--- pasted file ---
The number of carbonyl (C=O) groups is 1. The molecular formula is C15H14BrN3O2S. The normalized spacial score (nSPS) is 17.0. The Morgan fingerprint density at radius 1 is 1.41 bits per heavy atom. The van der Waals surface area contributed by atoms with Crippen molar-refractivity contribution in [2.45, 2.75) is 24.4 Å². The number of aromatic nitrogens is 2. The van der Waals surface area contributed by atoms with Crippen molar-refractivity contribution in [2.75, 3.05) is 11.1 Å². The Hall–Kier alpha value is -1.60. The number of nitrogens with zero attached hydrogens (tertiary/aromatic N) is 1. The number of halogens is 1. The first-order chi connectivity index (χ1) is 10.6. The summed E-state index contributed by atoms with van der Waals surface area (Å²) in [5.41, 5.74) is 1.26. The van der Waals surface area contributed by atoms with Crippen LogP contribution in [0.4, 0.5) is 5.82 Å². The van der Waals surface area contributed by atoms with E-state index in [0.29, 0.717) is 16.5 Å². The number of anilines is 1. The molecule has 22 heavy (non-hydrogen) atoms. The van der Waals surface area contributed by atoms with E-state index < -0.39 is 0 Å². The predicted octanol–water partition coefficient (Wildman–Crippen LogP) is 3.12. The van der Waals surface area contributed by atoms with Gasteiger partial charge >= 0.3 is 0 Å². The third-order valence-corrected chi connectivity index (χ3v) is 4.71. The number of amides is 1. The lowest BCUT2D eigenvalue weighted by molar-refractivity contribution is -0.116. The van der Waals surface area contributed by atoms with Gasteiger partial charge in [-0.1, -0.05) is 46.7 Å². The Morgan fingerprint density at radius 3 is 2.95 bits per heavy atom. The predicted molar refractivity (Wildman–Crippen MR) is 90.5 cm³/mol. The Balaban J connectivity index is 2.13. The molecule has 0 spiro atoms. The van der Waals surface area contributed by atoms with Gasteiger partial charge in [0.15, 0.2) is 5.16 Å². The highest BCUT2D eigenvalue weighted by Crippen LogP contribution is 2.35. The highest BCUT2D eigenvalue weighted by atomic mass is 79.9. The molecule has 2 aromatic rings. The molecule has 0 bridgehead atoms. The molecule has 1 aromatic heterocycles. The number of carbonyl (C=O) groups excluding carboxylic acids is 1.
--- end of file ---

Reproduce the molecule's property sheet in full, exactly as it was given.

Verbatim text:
The number of carbonyl (C=O) groups is 1. The molecular formula is C15H14BrN3O2S. The normalized spacial score (nSPS) is 17.0. The Morgan fingerprint density at radius 1 is 1.41 bits per heavy atom. The van der Waals surface area contributed by atoms with Crippen molar-refractivity contribution in [2.45, 2.75) is 24.4 Å². The number of aromatic nitrogens is 2. The van der Waals surface area contributed by atoms with Crippen molar-refractivity contribution in [2.75, 3.05) is 11.1 Å². The Hall–Kier alpha value is -1.60. The number of nitrogens with zero attached hydrogens (tertiary/aromatic N) is 1. The number of halogens is 1. The first-order chi connectivity index (χ1) is 10.6. The summed E-state index contributed by atoms with van der Waals surface area (Å²) in [5.41, 5.74) is 1.26. The van der Waals surface area contributed by atoms with Crippen LogP contribution in [0.4, 0.5) is 5.82 Å². The van der Waals surface area contributed by atoms with E-state index in [0.29, 0.717) is 16.5 Å². The number of anilines is 1. The molecule has 22 heavy (non-hydrogen) atoms. The van der Waals surface area contributed by atoms with E-state index < -0.39 is 0 Å². The predicted octanol–water partition coefficient (Wildman–Crippen LogP) is 3.12. The van der Waals surface area contributed by atoms with Gasteiger partial charge >= 0.3 is 0 Å². The third-order valence-corrected chi connectivity index (χ3v) is 4.71. The number of amides is 1. The lowest BCUT2D eigenvalue weighted by molar-refractivity contribution is -0.116. The van der Waals surface area contributed by atoms with Gasteiger partial charge in [-0.1, -0.05) is 46.7 Å². The Morgan fingerprint density at radius 3 is 2.95 bits per heavy atom. The predicted molar refractivity (Wildman–Crippen MR) is 90.5 cm³/mol. The Balaban J connectivity index is 2.13. The molecule has 0 spiro atoms. The van der Waals surface area contributed by atoms with Gasteiger partial charge in [0.15, 0.2) is 5.16 Å². The highest BCUT2D eigenvalue weighted by Crippen LogP contribution is 2.35. The highest BCUT2D eigenvalue weighted by atomic mass is 79.9. The molecule has 2 aromatic rings. The molecule has 0 bridgehead atoms. The molecule has 1 aromatic heterocycles. The number of carbonyl (C=O) groups excluding carboxylic acids is 1.